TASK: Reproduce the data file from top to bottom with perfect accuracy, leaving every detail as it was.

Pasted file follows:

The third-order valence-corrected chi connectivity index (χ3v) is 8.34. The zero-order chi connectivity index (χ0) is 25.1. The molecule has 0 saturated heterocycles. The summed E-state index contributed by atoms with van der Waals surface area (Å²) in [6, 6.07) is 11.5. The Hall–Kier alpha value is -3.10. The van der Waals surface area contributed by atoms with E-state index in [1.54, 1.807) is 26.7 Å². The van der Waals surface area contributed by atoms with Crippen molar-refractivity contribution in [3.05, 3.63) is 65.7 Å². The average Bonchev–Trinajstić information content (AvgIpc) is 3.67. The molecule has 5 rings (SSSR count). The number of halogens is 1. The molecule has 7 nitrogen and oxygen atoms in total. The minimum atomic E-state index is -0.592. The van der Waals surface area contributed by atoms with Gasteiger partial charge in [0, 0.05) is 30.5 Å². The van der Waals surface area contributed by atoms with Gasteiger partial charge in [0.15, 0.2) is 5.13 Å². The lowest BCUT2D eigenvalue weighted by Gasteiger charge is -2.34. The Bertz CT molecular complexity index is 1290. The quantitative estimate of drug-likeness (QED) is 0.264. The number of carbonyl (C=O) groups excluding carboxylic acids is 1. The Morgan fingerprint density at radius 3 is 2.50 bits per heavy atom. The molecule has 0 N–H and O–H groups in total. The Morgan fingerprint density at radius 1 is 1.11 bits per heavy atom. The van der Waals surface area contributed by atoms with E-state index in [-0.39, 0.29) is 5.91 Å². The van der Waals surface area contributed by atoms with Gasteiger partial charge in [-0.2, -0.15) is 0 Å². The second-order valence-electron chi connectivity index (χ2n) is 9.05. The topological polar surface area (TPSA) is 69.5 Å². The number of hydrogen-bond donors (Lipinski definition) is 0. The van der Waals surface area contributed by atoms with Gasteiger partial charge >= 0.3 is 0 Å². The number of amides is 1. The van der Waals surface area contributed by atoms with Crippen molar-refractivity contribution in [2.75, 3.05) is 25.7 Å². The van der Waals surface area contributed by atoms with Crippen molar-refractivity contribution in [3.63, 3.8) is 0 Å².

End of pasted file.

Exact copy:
The third-order valence-corrected chi connectivity index (χ3v) is 8.34. The zero-order chi connectivity index (χ0) is 25.1. The molecule has 0 saturated heterocycles. The summed E-state index contributed by atoms with van der Waals surface area (Å²) in [6, 6.07) is 11.5. The Hall–Kier alpha value is -3.10. The van der Waals surface area contributed by atoms with E-state index in [1.54, 1.807) is 26.7 Å². The van der Waals surface area contributed by atoms with Crippen molar-refractivity contribution in [3.05, 3.63) is 65.7 Å². The average Bonchev–Trinajstić information content (AvgIpc) is 3.67. The molecule has 5 rings (SSSR count). The number of halogens is 1. The molecule has 7 nitrogen and oxygen atoms in total. The minimum atomic E-state index is -0.592. The van der Waals surface area contributed by atoms with Gasteiger partial charge in [0, 0.05) is 30.5 Å². The van der Waals surface area contributed by atoms with Gasteiger partial charge in [0.15, 0.2) is 5.13 Å². The lowest BCUT2D eigenvalue weighted by Gasteiger charge is -2.34. The Bertz CT molecular complexity index is 1290. The quantitative estimate of drug-likeness (QED) is 0.264. The number of carbonyl (C=O) groups excluding carboxylic acids is 1. The Morgan fingerprint density at radius 3 is 2.50 bits per heavy atom. The molecule has 0 N–H and O–H groups in total. The Morgan fingerprint density at radius 1 is 1.11 bits per heavy atom. The van der Waals surface area contributed by atoms with E-state index in [-0.39, 0.29) is 5.91 Å². The van der Waals surface area contributed by atoms with Gasteiger partial charge in [-0.2, -0.15) is 0 Å². The second-order valence-electron chi connectivity index (χ2n) is 9.05. The topological polar surface area (TPSA) is 69.5 Å². The number of hydrogen-bond donors (Lipinski definition) is 0. The van der Waals surface area contributed by atoms with Gasteiger partial charge >= 0.3 is 0 Å². The number of amides is 1. The van der Waals surface area contributed by atoms with Crippen molar-refractivity contribution in [2.75, 3.05) is 25.7 Å². The van der Waals surface area contributed by atoms with Crippen molar-refractivity contribution in [3.63, 3.8) is 0 Å².